BAGHDAD -- Iraqi security forces clashed with anti-government protesters in the capital and other provinces Tuesday, killing two people and injuring more than 200, according to officials.
The confrontations were some of the worst in more than a year, and signaled that the war-weary country could be facing a new round of political instability.
In Baghdad, the protests, which were organized on social media, began peacefully with more than 1,000 people marching into the central Tahrir Square. As some tried to cross the bridge to reach the fortified Green Zone — home to government offices and foreign embassies — police started throwing stun grenades and firing rubber bullets and tear gas to disperse them. Some fell to the ground as they ran away, wiping their eyes.
"We want this government to be changed. This is a government of political parties and militias," said Fadhel Saber, 21, who was participating in the protest because he is unable to find a job.
As more people converged into the square chanting anti-government slogans, riot policemen began to fire live ammunition to disperse them, scattering the mostly young male protesters, some of whom covered their face with scarves. Other protesters responded by throwing stones at security forces and waved Iraqi flags above the water cannon. Young men were seen carried away, some of them bleeding.
Medical officials in Baghdad said one protester was killed and dozens were injured, some with live and others with rubber bullets, while many others suffered breathing problems because of the tear gas.
Similar protests and confrontations took place Tuesday in the southern cities of Basra and Nasiriyah.
In Nasiriyah, about 200 miles (320 kilometers) southeast of the capital, one protester was killed and around 20 people injured, according to hospital officials.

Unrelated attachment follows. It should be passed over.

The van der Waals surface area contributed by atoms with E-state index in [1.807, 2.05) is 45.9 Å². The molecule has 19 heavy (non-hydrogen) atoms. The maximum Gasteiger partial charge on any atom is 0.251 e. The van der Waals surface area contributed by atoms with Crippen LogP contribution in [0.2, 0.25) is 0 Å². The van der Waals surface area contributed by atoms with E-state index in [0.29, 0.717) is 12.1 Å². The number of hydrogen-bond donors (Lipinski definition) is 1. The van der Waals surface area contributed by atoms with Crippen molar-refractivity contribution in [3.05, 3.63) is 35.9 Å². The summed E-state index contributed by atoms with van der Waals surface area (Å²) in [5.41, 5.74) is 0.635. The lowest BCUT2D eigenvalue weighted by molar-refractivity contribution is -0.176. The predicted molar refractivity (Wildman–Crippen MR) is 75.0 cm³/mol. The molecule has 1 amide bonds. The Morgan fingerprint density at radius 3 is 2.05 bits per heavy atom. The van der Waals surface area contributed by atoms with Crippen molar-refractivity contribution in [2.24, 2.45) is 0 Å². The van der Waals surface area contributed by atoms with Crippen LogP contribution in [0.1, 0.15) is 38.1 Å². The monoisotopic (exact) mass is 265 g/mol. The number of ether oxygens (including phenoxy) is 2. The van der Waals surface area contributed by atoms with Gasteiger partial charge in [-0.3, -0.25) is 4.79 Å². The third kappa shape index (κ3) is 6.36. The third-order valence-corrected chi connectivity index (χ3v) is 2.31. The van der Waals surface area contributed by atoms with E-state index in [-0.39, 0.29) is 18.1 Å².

All medical officials spoke on condition of anonymity in line with Iraqi health ministry regulations.
A joint statement issued by the Iraqi interior and health ministries said one person was killed and 200 injured Baghdad's running clashes, including 40 members of the security forces.
It said it "regretted" the violence that accompanied the protests in Baghdad and several other provinces, blaming "a group of rioters" for the inciting violence, while calling for calm and restraint.
The protests were the most serious against Prime Minister Adel Abdul-Mahdi's government since it was formed nearly a year ago.
Iraq's influential Shiite cleric Muqtada al-Sadr called in a tweet on government leaders to launch an investigation into Tuesday's clashes.
"We want the very basic rights: Electricity, water, employment, and medicine, and nothing else," said Mohammed Jassim, a protester. "But this government is shooting at the crowd and killed some people," he added.
The economically-driven protesters said the government should be changed because of its failure to improve public services and create jobs. Many also held posters of a popular army commander — Iraq's counterterrorism chief, Lt. Gen. Abdul-Wahab al-Saadi — whose recent dismissal from office sparked controversy, with some blaming it on Iran-backed politicians in the country.
Abdul-Mahdi removed him from his post last week and transferred him to the Defense Ministry. Iraqis largely credit al-Saadi with leading the fight against the Islamic State group and many voiced anger at the unexplained move.
State-run news agency reported that after the protest took place, Abdul-Mahdi gave orders for the government to assist university graduates to find jobs.
The protesters included dozens of fresh university graduates who are unable to find jobs in the corruption-plagued but oil-rich country.
Mohammed Kadhim, a 27-year-old resident of Baghdad, said the current government is full of "empty promises and lies."
Also Tuesday, Iraq's Foreign Minister Mohammed Ali al-Hakim ordered the temporary closing of the country's consulate in the Iranian city of Mashhad.
The details of the incident were not immediately clear, but an Iraqi official, speaking on condition of anonymity, said Iranian authorities had detained several Iraqi diplomats in the city after they were attacked.
Mashhad is a major center of pilgrimage for Shiite Muslims, who are the majority sect in both Iran and Iraq.
Iraq finds itself growingly caught in the middle of U.S.-Iran tensions in the region, which began after the U.S. withdrawal from the Iran nuclear deal last year.
Associated Press writers Murtada Faraj and Ali Abdul-Hassan in Baghdad contributed reporting.